The Linfield Wildcats showed they have more than a star quarterback. Riley Jenkins turned a swing pass from Brett Elliott into a go-ahead touchdown with 5:51 to play yesterday...

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SALEM, Va. — The Linfield Wildcats showed they have more than a star quarterback.


Riley Jenkins turned a swing pass from Brett Elliott into a go-ahead touchdown with 5:51 to play yesterday as the Wildcats capped a perfect season with their first NCAA Division III national championship, beating Mary Hardin-Baylor 28-21.


The scoring pass was the second of the game for Elliott and his NCAA-record 61st of the season, but the special-teams play that set it up and solid defense throughout were every bit as important to the team from McMinnville, Ore.


“The offense has gotten a lot of the publicity, but there’s no question that to see the defense step up today and make big plays allowed us to win as a team,” Linfield coach Jay Locey said.


The 10-yard score came after Linfield (13-0) stymied the Crusaders (13-2) on their 18 and Zach Fleming disrupted Hunter Hamrick’s punt attempt, causing Hamrick to fumble the ball and fall on it on his 10.


Linfield had the break it needed to end what had become a defensive struggle between two of Division III’s highest-scoring teams.


The Wildcats wasted no time.


On the next play, Elliott hit Jenkins out of the backfield. Jenkins made a one-handed grab, eluded two defenders down the sideline and dived into the end zone.


Elliott, a former starter at Utah who transferred after losing his starting job to Alex Smith, thought he had missed his chance when he threw the ball.


“I overthrew him. I thought it was incomplete and I was thinking about the next play,” he said. “Then all of a sudden, he sticks out his left arm and makes an unbelievable catch. That’s been the story of our season.”


Jenkins was named the game’s most outstanding player after rushing for 81 yards on 18 carries and catching four passes for 64 yards.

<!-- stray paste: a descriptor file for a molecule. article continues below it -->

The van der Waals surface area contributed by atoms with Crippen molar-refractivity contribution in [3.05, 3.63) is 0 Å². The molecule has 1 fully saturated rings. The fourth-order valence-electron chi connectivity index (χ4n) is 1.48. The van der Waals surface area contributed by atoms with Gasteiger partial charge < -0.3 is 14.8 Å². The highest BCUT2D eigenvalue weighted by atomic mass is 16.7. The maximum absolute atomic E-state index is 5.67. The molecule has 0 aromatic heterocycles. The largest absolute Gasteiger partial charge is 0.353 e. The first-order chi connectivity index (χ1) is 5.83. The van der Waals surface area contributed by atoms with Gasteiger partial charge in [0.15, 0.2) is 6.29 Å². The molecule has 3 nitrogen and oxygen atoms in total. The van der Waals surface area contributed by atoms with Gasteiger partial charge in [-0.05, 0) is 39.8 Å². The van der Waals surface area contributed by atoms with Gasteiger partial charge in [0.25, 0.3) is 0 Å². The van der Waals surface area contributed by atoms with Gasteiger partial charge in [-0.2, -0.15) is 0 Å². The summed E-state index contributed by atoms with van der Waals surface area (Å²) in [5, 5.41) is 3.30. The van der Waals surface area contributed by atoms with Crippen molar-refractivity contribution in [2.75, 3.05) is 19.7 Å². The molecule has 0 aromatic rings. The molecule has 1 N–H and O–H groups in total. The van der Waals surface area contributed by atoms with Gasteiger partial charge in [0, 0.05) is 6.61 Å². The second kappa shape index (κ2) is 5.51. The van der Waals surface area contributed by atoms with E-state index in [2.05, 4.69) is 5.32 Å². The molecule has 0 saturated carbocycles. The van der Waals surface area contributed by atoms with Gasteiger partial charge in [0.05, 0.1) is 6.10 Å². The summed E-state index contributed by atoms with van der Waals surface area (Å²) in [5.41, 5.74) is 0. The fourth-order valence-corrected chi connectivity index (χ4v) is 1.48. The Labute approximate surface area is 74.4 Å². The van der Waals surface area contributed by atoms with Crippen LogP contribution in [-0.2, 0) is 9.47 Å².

Elliott finished 20 of 34 for 282 yards with two interceptions. He also threw a swing pass that Brandon Hazenberg turned into a 39-yard touchdown on the third play of the game for Linfield.


Mary Hardin-Baylor of Belton, Texas, had tied the game with 9:01 remaining on Freddie Rollins’ 18-yard run and then his two-point conversion run.


The Crusaders moved to the Linfield 19 on their last possession in a drive that featured a 55-yard pass to P.J. Williams. But the Wildcats ended the threat and preserved the win with a sack on fourth-and-four.


“In the huddle before we broke, everybody looked in each other’s eyes and we knew that was the play to stop the game,” said Linfield defensive end Kelley Bertrand, one of the Wildcats in on the sack.


The championship is the first in Division III for Linfield, which moved up to the division in 1998. The Wildcats won NAIA Division II national titles in 1982, 1984 and 1986.




Other game




Carroll 15, St. Francis 13


Marcus Miller kicked a 32-yard field goal with 10 seconds left to give Carroll of Helena, Mont., a victory over St. Francis (Indiana) in Savannah, Tenn. — and its third straight NAIA championship.


Miller, a freshman, is a graduate of Gonzaga Prep in Spokane.


Chris Bramell gave St. Francis (13-1) a 13-12 lead with a 1-yard touchdown plunge with 1:13 left to complete a 17-play, 89-yard drive. But it was enough time for Tyler Emmert to drive Carroll (12-2) down the field without a timeout.


Emmert went 3 for 4 for 49 yards and scrambled for 11 more on the final drive to put Miller in position to win the game, but not before a smart play by Zach Bumgarner to spike the ball on a first field-goal attempt after a bad snap with 20 seconds left. Miller lined up for the field goal again, and the kick was perfect.


Emmert was 24 of 35 for 214 yards.




Notes


• Houston athletic director Dave Maggard is upset at Nebraska for backing out of an oral agreement to play next season and scheduling I-AA Maine instead.


“This is absolutely unprofessional in every way,” Maggard said in online editions of the Houston Chronicle. “It’s gutless. Spineless. They’re going to have to live with it. I’ve lost a tremendous amount of respect for that program.”


Maggard said he arranged a nationally televised game with the Cornhuskers.


• Duke fired offensive coordinator Marty Galbraith after one season.